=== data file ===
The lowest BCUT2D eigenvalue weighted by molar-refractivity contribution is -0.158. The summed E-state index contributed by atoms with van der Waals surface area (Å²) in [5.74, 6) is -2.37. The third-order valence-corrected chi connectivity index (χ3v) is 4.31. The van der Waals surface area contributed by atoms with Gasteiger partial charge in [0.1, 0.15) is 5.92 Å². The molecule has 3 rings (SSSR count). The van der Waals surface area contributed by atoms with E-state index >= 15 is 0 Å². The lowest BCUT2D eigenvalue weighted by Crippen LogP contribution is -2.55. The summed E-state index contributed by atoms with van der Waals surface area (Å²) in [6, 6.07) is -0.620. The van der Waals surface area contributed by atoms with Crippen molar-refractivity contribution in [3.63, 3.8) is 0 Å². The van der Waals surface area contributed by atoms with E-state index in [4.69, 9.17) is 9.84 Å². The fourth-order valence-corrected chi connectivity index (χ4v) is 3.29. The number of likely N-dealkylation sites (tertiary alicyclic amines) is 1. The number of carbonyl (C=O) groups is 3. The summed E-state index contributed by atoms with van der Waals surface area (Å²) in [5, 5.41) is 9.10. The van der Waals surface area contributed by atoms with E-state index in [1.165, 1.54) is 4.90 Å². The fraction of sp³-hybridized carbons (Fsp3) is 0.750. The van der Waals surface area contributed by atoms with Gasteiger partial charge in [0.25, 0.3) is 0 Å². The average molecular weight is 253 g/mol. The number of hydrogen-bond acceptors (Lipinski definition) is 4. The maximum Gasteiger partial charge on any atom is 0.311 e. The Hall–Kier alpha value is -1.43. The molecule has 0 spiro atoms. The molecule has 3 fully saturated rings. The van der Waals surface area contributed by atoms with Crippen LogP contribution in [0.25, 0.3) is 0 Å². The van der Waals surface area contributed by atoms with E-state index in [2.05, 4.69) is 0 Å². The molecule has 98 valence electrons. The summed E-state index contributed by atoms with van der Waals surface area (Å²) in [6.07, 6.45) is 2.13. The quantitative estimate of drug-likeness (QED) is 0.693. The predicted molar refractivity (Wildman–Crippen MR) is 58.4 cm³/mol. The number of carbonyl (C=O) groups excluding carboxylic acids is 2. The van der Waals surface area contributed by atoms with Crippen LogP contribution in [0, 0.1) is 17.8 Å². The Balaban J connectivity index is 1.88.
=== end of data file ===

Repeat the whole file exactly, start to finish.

The lowest BCUT2D eigenvalue weighted by molar-refractivity contribution is -0.158. The summed E-state index contributed by atoms with van der Waals surface area (Å²) in [5.74, 6) is -2.37. The third-order valence-corrected chi connectivity index (χ3v) is 4.31. The van der Waals surface area contributed by atoms with Gasteiger partial charge in [0.1, 0.15) is 5.92 Å². The molecule has 3 rings (SSSR count). The van der Waals surface area contributed by atoms with E-state index >= 15 is 0 Å². The lowest BCUT2D eigenvalue weighted by Crippen LogP contribution is -2.55. The summed E-state index contributed by atoms with van der Waals surface area (Å²) in [6, 6.07) is -0.620. The van der Waals surface area contributed by atoms with Crippen molar-refractivity contribution in [3.63, 3.8) is 0 Å². The van der Waals surface area contributed by atoms with E-state index in [4.69, 9.17) is 9.84 Å². The fourth-order valence-corrected chi connectivity index (χ4v) is 3.29. The number of likely N-dealkylation sites (tertiary alicyclic amines) is 1. The number of carbonyl (C=O) groups is 3. The summed E-state index contributed by atoms with van der Waals surface area (Å²) in [5, 5.41) is 9.10. The van der Waals surface area contributed by atoms with E-state index in [1.165, 1.54) is 4.90 Å². The fraction of sp³-hybridized carbons (Fsp3) is 0.750. The van der Waals surface area contributed by atoms with Gasteiger partial charge in [0.25, 0.3) is 0 Å². The average molecular weight is 253 g/mol. The number of hydrogen-bond acceptors (Lipinski definition) is 4. The maximum Gasteiger partial charge on any atom is 0.311 e. The Hall–Kier alpha value is -1.43. The molecule has 0 spiro atoms. The molecule has 3 fully saturated rings. The van der Waals surface area contributed by atoms with Crippen LogP contribution in [0.25, 0.3) is 0 Å². The van der Waals surface area contributed by atoms with E-state index in [2.05, 4.69) is 0 Å². The molecule has 98 valence electrons. The summed E-state index contributed by atoms with van der Waals surface area (Å²) in [6.07, 6.45) is 2.13. The quantitative estimate of drug-likeness (QED) is 0.693. The predicted molar refractivity (Wildman–Crippen MR) is 58.4 cm³/mol. The number of carbonyl (C=O) groups excluding carboxylic acids is 2. The van der Waals surface area contributed by atoms with Crippen LogP contribution in [0, 0.1) is 17.8 Å². The Balaban J connectivity index is 1.88.